Different departments work at different levels and promote at different points. A very easy way to fail at consensus building is to subconsciously translate grade into professional competency or equivalent rank. What this means is that when you arrive at a meeting or start convening joint working you need to expect to work with people based on their knowledge, not their grade. This may sound obvious, but some officers suffer from a cultural blindness where on asking an individual’s grade, they mentally work out the rank equivalency from the MOD and assume ‘oh I’m senior to them, what can they possibly know about this’ or other such rubbish.
The second lesson to remember is that while your rank is important to you, to an outsider, it’s an odd job title that sounds a bit strange. When working in Whitehall you may find that introducing yourself as ‘Maj X or Commander Y’ is second nature in the military environment, it puts barriers up in your dealings with outsiders who don’t really understand you or your world.
I’ve worked with some military officers posted into Whitehall roles outside of the MOD and one of the first things they do is ditch the rank title and work like all other civil servants do, on first name terms. They found that, particularly when emailing into MOD, they got a very different, and at times more positive reaction, from military staff than if they had used their rank title – because the responder did not have the same level of unconscious bias about the senders rank, position in the hierarchy and relative importance to respond to vice others. It may be worth asking yourself on arrival whether you need to put your rank in your signature block, or would your job title suffice?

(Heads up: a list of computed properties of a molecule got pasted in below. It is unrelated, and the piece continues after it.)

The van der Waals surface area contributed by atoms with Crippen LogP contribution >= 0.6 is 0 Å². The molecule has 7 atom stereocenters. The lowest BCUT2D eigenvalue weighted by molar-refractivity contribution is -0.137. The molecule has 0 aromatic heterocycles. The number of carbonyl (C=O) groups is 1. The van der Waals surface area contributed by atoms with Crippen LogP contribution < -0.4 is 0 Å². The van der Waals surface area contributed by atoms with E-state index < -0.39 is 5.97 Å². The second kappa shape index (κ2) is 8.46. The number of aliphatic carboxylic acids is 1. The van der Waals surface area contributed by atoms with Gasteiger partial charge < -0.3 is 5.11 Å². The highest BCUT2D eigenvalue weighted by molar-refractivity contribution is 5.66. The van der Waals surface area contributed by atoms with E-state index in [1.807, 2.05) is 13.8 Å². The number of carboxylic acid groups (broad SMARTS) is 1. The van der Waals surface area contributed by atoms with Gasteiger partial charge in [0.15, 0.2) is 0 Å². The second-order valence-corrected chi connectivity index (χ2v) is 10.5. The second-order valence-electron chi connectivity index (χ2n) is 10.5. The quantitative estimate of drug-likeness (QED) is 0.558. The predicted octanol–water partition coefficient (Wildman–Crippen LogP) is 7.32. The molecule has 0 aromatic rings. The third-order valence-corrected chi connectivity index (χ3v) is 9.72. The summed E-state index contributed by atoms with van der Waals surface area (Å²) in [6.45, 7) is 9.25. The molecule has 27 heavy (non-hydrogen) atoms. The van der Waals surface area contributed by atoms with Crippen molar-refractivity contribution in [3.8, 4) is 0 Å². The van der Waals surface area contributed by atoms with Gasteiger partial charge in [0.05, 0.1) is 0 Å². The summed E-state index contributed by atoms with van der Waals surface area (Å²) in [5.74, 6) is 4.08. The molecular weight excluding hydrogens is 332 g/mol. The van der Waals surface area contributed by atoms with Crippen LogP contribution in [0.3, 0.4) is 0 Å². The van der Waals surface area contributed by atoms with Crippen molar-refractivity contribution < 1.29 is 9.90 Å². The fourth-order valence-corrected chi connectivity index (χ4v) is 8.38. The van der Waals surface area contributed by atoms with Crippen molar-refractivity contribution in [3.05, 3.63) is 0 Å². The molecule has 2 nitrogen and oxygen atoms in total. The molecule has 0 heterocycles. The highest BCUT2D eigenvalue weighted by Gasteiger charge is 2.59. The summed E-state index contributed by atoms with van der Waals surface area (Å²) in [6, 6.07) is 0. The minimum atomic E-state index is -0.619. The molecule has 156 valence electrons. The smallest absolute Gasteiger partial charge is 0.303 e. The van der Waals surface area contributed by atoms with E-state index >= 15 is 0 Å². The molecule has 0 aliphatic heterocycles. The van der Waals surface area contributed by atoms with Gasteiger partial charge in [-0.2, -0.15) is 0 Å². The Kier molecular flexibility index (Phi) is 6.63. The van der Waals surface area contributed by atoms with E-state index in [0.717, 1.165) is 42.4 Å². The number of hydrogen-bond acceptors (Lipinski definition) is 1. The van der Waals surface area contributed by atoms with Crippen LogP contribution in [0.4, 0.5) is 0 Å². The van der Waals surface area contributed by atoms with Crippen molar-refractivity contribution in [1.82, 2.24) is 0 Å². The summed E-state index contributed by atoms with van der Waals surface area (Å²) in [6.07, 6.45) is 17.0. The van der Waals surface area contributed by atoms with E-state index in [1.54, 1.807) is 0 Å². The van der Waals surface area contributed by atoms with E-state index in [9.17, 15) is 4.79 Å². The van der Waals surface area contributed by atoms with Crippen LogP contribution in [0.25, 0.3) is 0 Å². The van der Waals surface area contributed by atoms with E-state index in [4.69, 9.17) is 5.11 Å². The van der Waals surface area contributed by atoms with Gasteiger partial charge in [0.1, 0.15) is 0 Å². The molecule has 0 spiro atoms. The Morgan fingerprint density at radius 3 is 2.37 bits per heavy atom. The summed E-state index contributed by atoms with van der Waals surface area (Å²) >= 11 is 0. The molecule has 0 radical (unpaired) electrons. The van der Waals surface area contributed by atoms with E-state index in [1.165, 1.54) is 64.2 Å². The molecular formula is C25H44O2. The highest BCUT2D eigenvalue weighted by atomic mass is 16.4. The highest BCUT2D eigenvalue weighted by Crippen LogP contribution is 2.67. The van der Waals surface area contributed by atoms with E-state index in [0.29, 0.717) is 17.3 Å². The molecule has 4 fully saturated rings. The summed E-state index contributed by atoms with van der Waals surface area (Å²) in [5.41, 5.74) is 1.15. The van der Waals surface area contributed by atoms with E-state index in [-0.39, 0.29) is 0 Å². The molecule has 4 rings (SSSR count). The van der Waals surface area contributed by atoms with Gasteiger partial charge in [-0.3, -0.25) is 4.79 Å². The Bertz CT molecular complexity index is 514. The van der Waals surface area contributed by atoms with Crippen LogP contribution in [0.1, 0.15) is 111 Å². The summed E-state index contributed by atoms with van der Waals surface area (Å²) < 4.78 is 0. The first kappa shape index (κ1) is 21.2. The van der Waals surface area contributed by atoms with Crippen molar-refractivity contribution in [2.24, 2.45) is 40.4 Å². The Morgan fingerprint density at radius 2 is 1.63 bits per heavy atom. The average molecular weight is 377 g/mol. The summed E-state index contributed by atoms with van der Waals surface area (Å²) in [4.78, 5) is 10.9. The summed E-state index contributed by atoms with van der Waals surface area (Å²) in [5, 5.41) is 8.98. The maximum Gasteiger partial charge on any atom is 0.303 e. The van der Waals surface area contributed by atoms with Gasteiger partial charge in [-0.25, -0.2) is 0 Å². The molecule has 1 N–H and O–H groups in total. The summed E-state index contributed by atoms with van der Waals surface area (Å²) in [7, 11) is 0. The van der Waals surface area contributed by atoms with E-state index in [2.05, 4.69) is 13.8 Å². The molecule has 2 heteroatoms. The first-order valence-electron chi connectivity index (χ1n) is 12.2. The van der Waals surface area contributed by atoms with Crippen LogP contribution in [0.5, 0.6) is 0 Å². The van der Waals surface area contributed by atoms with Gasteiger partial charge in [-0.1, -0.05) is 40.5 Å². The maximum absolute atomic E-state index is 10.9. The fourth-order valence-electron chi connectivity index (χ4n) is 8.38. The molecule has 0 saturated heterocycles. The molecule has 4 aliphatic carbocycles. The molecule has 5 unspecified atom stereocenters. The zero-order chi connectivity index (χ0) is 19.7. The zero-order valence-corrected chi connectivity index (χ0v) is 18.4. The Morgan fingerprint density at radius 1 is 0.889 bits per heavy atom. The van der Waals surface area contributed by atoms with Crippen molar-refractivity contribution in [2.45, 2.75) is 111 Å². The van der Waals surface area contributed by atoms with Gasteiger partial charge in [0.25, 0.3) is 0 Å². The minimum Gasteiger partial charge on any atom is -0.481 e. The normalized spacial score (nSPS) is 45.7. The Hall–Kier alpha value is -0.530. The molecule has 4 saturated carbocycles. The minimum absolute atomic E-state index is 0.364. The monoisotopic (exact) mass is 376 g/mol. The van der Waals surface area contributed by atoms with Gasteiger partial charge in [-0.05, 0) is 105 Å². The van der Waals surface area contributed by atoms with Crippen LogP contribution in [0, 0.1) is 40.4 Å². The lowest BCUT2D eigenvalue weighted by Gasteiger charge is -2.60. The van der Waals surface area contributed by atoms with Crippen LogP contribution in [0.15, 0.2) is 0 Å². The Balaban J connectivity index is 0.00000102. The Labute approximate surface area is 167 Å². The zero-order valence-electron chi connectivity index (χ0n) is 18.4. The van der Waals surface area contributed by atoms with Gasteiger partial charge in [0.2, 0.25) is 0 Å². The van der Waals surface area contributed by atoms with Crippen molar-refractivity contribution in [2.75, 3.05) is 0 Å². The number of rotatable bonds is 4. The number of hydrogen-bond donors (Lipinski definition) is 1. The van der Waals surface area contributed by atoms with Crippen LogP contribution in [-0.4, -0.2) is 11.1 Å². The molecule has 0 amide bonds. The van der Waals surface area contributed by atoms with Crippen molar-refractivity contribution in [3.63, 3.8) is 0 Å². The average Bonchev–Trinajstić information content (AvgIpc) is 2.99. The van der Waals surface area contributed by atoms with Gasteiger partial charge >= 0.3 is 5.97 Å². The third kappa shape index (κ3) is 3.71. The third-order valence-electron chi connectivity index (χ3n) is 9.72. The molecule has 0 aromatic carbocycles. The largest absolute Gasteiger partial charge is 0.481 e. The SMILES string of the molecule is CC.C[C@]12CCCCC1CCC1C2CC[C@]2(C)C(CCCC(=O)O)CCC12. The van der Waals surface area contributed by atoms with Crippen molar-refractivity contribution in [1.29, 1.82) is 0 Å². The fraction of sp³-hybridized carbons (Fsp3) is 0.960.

The next piece of advice to prosper is a simple one – be the grey (wo)man. In other words don’t act in a way that makes you stand out for the wrong reasons, or marks you out as someone who cannot work well with others. Blend in among the others and learn from them.
Working in Whitehall requires the adoption of an entirely different mindset based on network building based on ability, not titles. A good well-run cross Whitehall project will bring together people from multiple departments – but even if you work together for months, you may never learn their actual grades. Rather than trying to create an instant ORBAT for your team, just go with the flow and let results happen. You may be pleasantly surprised by what emerges as a result.
Relationships matter too in your dealings with your direct team and counterparts, and how you approach them and help represent the Armed Forces. In the next part of this series, we will consider how you can build a good working relationship with your peers and the Private Office, and the different types of people you will encounter, from seasoned old hands through to new Faststreamers – advice which could be neatly distilled to read as ‘Don’t be Gareth’…
A former MOD official and reservist Officer, ‘Sir Humphrey’ worked across a range of defence and national security issues during his time with the MOD. He has worked in the Centre, PJHQ, FLCs and deployed on Ops TELIC, HERRICK and KIPION.
He is the author of a blog on defence matters (www.thinpinstripedline.blogspot.com) which tries to provide objective analysis and coverage of defence issues in the media and beyond.